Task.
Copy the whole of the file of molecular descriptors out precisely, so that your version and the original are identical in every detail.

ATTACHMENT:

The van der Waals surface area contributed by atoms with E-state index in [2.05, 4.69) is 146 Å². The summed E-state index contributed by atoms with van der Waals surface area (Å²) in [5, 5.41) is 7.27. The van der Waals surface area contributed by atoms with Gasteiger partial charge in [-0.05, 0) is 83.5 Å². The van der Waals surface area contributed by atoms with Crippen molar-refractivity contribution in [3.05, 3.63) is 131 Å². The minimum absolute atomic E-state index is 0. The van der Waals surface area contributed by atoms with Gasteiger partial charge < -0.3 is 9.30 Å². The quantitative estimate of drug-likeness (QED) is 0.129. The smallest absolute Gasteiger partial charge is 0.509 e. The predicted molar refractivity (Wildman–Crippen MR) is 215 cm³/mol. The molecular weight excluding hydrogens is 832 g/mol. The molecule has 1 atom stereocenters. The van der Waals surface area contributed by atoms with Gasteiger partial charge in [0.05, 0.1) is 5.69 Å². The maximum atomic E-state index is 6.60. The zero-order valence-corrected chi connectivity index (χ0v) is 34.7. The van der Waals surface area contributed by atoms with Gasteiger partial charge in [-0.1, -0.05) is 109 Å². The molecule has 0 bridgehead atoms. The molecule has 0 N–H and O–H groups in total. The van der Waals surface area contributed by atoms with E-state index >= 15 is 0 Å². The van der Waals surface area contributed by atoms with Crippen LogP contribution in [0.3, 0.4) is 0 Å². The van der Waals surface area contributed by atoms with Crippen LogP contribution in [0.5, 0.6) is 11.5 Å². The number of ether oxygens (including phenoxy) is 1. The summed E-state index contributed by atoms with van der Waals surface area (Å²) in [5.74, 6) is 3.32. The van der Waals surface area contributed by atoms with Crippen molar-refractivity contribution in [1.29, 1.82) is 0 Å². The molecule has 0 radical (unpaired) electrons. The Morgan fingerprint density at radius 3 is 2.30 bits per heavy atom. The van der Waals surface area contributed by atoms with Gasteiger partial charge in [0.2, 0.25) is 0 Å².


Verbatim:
The van der Waals surface area contributed by atoms with E-state index in [2.05, 4.69) is 146 Å². The summed E-state index contributed by atoms with van der Waals surface area (Å²) in [5, 5.41) is 7.27. The van der Waals surface area contributed by atoms with Gasteiger partial charge in [-0.05, 0) is 83.5 Å². The van der Waals surface area contributed by atoms with Crippen molar-refractivity contribution in [3.05, 3.63) is 131 Å². The minimum absolute atomic E-state index is 0. The van der Waals surface area contributed by atoms with Gasteiger partial charge < -0.3 is 9.30 Å². The quantitative estimate of drug-likeness (QED) is 0.129. The smallest absolute Gasteiger partial charge is 0.509 e. The predicted molar refractivity (Wildman–Crippen MR) is 215 cm³/mol. The molecular weight excluding hydrogens is 832 g/mol. The molecule has 1 atom stereocenters. The van der Waals surface area contributed by atoms with Gasteiger partial charge in [0.05, 0.1) is 5.69 Å². The maximum atomic E-state index is 6.60. The zero-order valence-corrected chi connectivity index (χ0v) is 34.7. The van der Waals surface area contributed by atoms with Gasteiger partial charge in [-0.1, -0.05) is 109 Å². The molecule has 0 bridgehead atoms. The molecule has 0 N–H and O–H groups in total. The van der Waals surface area contributed by atoms with E-state index >= 15 is 0 Å². The van der Waals surface area contributed by atoms with Crippen LogP contribution in [0.3, 0.4) is 0 Å². The van der Waals surface area contributed by atoms with Crippen LogP contribution in [0.5, 0.6) is 11.5 Å². The number of ether oxygens (including phenoxy) is 1. The summed E-state index contributed by atoms with van der Waals surface area (Å²) in [5.74, 6) is 3.32. The van der Waals surface area contributed by atoms with Crippen molar-refractivity contribution in [1.29, 1.82) is 0 Å². The molecule has 0 radical (unpaired) electrons. The Morgan fingerprint density at radius 3 is 2.30 bits per heavy atom. The van der Waals surface area contributed by atoms with Gasteiger partial charge in [0.2, 0.25) is 0 Å².